Islamabad Reluctant To Tackle Taliban On Its Soil: MoI

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Ministry of Interior (MoI) said Sunday that Pakistan is reluctant to heed Afghanistan’s call for them to eliminate the Taliban on its soil and that Islamabad has failed to realize the importance of eradicating the insurgent group in its country.

There is no indication of Pakistan’s willingness to target the Taliban and destroy their military bases on its soil, said Sediq Sediqqi, a spokesman for the ministry of interior on Sunday.

The MoI lashed out over Pakistan’s policy on the Taliban. This comes during heightened tension in Afghanistan over an unprecedented surge in violence in the country.

On Sunday, the MoI said the scale of threats and insurgency in the country has been quite high, something the ministry believes has made difficult for Afghan forces to tackle.

Statistics reveal that right now, 14 districts are without security forces while another 111 districts are under serious security threats with the security forces battling Taliban on several fronts.

“The scale of threats are much higher. There are several terrorist groups that operate in Afghanistan. We cannot settle all threats within three or four months despite the security forces’ continued efforts during winter. We launched operations in every area where there was a threat,” Sediqqi said.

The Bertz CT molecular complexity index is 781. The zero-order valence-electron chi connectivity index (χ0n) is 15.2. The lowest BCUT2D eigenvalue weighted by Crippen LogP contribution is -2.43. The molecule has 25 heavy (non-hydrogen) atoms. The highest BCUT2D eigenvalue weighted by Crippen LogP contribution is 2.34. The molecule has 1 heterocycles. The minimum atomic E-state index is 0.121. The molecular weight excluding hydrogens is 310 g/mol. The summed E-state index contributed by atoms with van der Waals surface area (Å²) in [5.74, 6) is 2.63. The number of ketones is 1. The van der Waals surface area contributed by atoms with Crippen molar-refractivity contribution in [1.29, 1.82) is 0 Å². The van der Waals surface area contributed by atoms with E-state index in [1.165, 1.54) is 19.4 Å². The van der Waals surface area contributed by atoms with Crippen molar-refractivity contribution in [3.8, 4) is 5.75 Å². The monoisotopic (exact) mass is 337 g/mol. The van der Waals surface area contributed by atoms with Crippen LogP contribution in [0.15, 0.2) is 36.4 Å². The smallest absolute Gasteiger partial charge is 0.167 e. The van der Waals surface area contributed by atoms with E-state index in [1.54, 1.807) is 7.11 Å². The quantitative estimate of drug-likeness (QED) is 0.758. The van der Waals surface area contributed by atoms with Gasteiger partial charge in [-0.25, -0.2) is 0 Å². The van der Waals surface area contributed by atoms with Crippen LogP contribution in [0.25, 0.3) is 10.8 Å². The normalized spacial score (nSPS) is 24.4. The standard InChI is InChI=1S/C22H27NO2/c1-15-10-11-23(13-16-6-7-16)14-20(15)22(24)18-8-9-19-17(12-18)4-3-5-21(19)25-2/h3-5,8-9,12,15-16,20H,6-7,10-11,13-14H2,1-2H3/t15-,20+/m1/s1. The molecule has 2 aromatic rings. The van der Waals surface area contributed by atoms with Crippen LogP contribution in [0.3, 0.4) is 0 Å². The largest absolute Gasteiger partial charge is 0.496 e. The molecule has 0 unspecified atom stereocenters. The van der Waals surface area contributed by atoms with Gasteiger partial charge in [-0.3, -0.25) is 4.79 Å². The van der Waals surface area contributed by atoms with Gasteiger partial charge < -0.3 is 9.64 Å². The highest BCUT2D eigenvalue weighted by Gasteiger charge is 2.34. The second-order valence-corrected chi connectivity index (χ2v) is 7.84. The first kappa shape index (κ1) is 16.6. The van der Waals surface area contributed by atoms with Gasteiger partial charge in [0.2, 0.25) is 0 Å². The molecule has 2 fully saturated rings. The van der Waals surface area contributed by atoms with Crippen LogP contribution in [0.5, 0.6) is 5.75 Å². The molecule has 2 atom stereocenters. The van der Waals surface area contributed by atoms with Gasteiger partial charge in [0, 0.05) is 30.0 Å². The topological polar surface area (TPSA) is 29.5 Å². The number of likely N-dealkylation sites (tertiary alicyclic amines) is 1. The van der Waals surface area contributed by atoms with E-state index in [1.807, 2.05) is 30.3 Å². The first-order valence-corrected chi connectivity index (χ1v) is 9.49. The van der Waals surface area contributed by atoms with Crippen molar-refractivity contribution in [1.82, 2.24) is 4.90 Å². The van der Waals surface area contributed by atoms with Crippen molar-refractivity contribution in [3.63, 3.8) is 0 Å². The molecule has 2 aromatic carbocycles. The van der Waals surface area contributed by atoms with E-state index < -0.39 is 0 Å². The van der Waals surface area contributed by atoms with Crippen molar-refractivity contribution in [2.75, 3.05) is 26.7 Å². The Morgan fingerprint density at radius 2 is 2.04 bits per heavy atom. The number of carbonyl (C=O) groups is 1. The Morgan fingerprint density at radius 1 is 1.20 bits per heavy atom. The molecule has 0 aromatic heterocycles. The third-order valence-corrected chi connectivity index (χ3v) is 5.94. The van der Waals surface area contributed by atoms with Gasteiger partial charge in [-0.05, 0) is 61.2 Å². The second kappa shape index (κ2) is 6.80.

It is believed that the Taliban has returned to certain areas from where they were pushed back by security forces in recent months.

“In areas where you do not work, the enemy works there, districts where there is no district chief are areas under control of the enemy. The enemy completes its works there,” former deputy minister of interior, Mirza Mohammad Yarmand said.

Meanwhile, some Afghan political commentators have said that the lack of government’s sovereignty in some parts of the country has brought about a power vacuum, which helps insurgents infiltrate these areas.

According to statistics, currently 18 districts are without chiefs, 14 districts are without security forces while another 111 districts are under serious security threats including 24 districts where there are development projects.

On the issue of Pakistan, Sediqqi said: “Their funding sources weren’t rooted out and Madrasas where they are providing training were not closed.”

While concerns over the upsurge in Taliban insurgency in the country gathers momentum, the interior ministry once again pointed a finger at Pakistan’s Taliban policy, accusing the neighboring nation of not helping to bring Taliban to its knees and for failing to strengthen peace and stability in Afghanistan.

Afghan forces are currently involved in 16 counterinsurgency operations in twelve provinces in their bid to curb Taliban advances.

Despite the embattled Afghan forces having inflicted heavy casualty tolls against the resurgent movement, the Taliban’s insurgency shows no sign of ending.

So far in these operations, 100 Taliban members have been killed and another 30 Taliban fighters wounded.

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